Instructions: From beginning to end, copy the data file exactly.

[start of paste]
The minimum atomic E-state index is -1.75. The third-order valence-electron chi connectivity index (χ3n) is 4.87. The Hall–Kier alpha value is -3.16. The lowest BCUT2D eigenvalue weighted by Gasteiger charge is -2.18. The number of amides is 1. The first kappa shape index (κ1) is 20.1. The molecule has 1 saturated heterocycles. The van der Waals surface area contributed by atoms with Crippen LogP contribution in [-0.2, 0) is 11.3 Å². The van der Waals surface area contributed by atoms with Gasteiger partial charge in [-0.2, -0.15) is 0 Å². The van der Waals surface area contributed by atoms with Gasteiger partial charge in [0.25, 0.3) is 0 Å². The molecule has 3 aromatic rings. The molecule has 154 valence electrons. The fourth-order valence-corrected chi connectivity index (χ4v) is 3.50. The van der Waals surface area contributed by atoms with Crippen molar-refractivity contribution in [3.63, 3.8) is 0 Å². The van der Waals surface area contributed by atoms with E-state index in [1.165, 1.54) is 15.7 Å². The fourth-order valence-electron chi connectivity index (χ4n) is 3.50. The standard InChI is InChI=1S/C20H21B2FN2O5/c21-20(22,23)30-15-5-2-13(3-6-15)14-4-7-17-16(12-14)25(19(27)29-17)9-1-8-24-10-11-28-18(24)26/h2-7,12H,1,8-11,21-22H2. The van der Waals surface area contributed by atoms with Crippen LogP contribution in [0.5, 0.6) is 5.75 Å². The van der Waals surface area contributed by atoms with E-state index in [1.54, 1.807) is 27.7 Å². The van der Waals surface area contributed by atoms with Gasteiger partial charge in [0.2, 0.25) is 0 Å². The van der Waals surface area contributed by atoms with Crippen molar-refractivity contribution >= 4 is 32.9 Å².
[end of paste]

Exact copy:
The minimum atomic E-state index is -1.75. The third-order valence-electron chi connectivity index (χ3n) is 4.87. The Hall–Kier alpha value is -3.16. The lowest BCUT2D eigenvalue weighted by Gasteiger charge is -2.18. The number of amides is 1. The first kappa shape index (κ1) is 20.1. The molecule has 1 saturated heterocycles. The van der Waals surface area contributed by atoms with Crippen LogP contribution in [-0.2, 0) is 11.3 Å². The van der Waals surface area contributed by atoms with Gasteiger partial charge in [-0.2, -0.15) is 0 Å². The van der Waals surface area contributed by atoms with Gasteiger partial charge in [0.25, 0.3) is 0 Å². The molecule has 3 aromatic rings. The molecule has 154 valence electrons. The fourth-order valence-corrected chi connectivity index (χ4v) is 3.50. The van der Waals surface area contributed by atoms with Crippen molar-refractivity contribution in [3.63, 3.8) is 0 Å². The van der Waals surface area contributed by atoms with E-state index in [1.165, 1.54) is 15.7 Å². The fourth-order valence-electron chi connectivity index (χ4n) is 3.50. The standard InChI is InChI=1S/C20H21B2FN2O5/c21-20(22,23)30-15-5-2-13(3-6-15)14-4-7-17-16(12-14)25(19(27)29-17)9-1-8-24-10-11-28-18(24)26/h2-7,12H,1,8-11,21-22H2. The van der Waals surface area contributed by atoms with Crippen LogP contribution in [0.5, 0.6) is 5.75 Å². The van der Waals surface area contributed by atoms with E-state index in [1.54, 1.807) is 27.7 Å². The van der Waals surface area contributed by atoms with Gasteiger partial charge in [0.2, 0.25) is 0 Å². The van der Waals surface area contributed by atoms with Crippen molar-refractivity contribution >= 4 is 32.9 Å².